There is a specific joy that flares when a familiar space is reanimated by art—whether it’s public sculpture appearing at a junction travelled through often, like the new fourth plinth in Trafalgar Square, or something as quiet as a different postcard image on an office bulletin board—it’s a little visual jolt for a view that’s become tired.
When I first arrived at the Courtauld Institute, I was perpetually lost and in a kind of state of wonder walking up and down the Alice in Wonderland staircases, through the tiny doors and along back corridors. For someone whose schooling was mainly spent in North American institutional blocks designed, it seemed, after prison architecture, this was entirely enchanting. A decade later, the building is no longer an unfolding mystery, but the recently launched East Wing X has harnessed that sense of discovery, filling the college with art, and, at a packed private view a few weeks ago, ebullient revelers.
This year marks the tenth instalment of the Institute’s East Wing exhibition, a biennial show of contemporary art that invades the school’s stairwells, corridors and seminar rooms. The tradition began two decades ago when Courtauld student Joshua Compston lamented the lack of contemporary art at the Institute and sought permission to mount a small show, including work by Damien Hirst and Gilbert and George. EW has ever since offered a counterbalance to the official collection, across the arched drive on the Strand side of Somerset House, where the more famous Western half of the building houses the renowned Courtauld Gallery, and a response to the progressive research interests of the student body. The comparison is indeed hard to avoid: while the eighteenth century William Chambers architecture makes a greaceful backdrop to the Impressionist and Post-Impressionist masterpieces on one side, it sits in stark, though aluring, contrast to the contemporary installations. Like the Saatchi Gallery’s old County Hall site, the well-matched convergence of old and new can generate a particular brand of site-specific magic.
For twenty years, Courtauld undergraduate students have taken up the EW gauntlet, passing down the tradition as they matriculate through their Bachelor degrees, and the exhibition has continuously grown in ambition and scale. This year some fifty students have taken on roles as curators, press officers and installers, as well as managing special events, education and sponsorship. It is an impressive collaboration, and the resulting show, including work by over forty artists from Hirst and Howard Hodgkin—nods to the original event and in celebration of this benchmark year—bursts with all that energy and enterprise.
This year’s curatorial theme Material Matters: The Power of the Medium is purposefully inclusive, allowing for a breadth of media from more traditional painting and sculpture to large-scale installation pieces, projections, photography and, at the launch event, performance. In the main reception, the show is introduced with Arman’s Blue Paint Tubes where materials and composition coalesce. An apt place to start, the work sits framed and hung high, an overlooking touchstone for the rest of the show, largely more recent and dynamic work. Below, Kirsty Howe’s yarnbombing intervention kits out the institute’s permanent sculpture as Olympic mascots in swimming costumes.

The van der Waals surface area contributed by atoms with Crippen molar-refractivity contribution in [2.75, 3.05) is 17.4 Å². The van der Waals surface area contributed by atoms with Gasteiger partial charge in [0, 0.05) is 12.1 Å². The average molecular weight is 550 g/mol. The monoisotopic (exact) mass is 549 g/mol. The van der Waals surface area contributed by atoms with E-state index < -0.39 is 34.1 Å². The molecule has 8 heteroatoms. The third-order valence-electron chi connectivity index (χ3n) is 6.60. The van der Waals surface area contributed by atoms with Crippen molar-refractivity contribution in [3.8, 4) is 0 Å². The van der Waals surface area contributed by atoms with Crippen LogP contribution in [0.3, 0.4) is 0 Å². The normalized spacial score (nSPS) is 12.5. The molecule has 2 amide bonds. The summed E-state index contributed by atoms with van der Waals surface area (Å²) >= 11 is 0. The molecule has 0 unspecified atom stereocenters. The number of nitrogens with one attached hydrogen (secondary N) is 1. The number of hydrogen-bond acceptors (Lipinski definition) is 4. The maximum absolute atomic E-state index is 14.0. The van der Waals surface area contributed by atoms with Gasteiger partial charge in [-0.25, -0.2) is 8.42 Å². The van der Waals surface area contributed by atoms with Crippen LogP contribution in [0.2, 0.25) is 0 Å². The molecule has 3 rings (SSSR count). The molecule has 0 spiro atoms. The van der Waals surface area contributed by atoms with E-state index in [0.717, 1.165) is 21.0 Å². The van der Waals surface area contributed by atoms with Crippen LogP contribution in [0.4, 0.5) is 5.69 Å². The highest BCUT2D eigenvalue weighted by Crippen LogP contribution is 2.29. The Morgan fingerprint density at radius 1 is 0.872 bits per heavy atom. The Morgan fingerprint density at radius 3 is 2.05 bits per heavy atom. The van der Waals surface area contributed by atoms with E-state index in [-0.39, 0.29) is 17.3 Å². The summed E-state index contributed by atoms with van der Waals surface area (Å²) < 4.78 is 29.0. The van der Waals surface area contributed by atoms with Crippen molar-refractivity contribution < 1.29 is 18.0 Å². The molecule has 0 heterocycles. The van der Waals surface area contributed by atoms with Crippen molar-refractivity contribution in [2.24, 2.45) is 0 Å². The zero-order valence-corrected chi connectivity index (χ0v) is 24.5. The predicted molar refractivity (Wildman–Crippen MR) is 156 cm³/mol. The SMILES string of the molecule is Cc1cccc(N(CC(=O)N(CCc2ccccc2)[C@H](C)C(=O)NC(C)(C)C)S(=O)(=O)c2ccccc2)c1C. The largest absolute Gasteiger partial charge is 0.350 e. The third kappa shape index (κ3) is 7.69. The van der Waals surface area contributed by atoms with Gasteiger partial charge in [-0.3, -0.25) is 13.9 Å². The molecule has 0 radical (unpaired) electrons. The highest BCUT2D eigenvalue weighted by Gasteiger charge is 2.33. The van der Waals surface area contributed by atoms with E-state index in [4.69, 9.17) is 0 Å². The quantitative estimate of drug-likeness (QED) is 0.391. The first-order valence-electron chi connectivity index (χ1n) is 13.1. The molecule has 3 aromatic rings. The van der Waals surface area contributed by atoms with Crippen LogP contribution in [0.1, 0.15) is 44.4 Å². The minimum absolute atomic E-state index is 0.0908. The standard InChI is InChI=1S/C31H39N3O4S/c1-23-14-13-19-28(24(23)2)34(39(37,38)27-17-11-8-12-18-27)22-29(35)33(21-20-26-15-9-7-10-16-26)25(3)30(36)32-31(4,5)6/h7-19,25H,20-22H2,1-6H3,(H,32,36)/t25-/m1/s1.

There’s too much work to detail all of it here, but highlights for me included both stairwell installations, graceful works falling through narrowly turning spirals. Off the main reception, Shi Jindian’s delicate blue steel wire footsteps are a distraction and a guide for those on their way up the long winding path the lecture theatre. The show’s scene-stealer, though, is Gabriel Dawe’s colourful thread installation in the back, white-washed stairwell, a shape-shifting spectrum of colour, it changes with varying light and points of view, like cascading prisms.
Tucked away in the quiet corner on the top floor, a section titled Anniversary includes more sombre work that considers the slow passage of time: the material objects that mark it out symbolically, like Enzo Guaricci’s concrete balloons, or physical markers of deterioration under the weight of everyday use, like Rachel Whiteread’s Yellow Edge and Sam Belinfante’s Improvisation with Drumsticks, which look like delicately rendered lunar lanscapes.
Downstairs in the zones well-trafficked by students, sparks of lighthearted wit extend moments of respite from long library sessions. Korean artist Shin Meekyong’s Soap Buddha sculptures adorn the otherwise sterile loos—an alternative to the soap dispensers, if the user can bring themselves to rub a bit off these functional icons. And, in the student café, a selection of Slinkachu photographs from the Little People Project hang in the alcoved seating areas, restaging moments of urban life as miniature monuments, wry reflections on contemporary ambition and desire, a different food for thought.
Additional work by Stephen Carly, Hugo Dalton, Dirk Dzimirsky, Rohini Devasher, Simon Edmonson, Patrick Hughes, Laura Keeble, Mung Lar Lam, Emi Miyashita, Simon Monk, Erik Sanner and Rupert Shrive, among others. Open days including exhibition tours are held on the last Saturday of every month, check the EWX site for future talks and events as they unroll in coming months.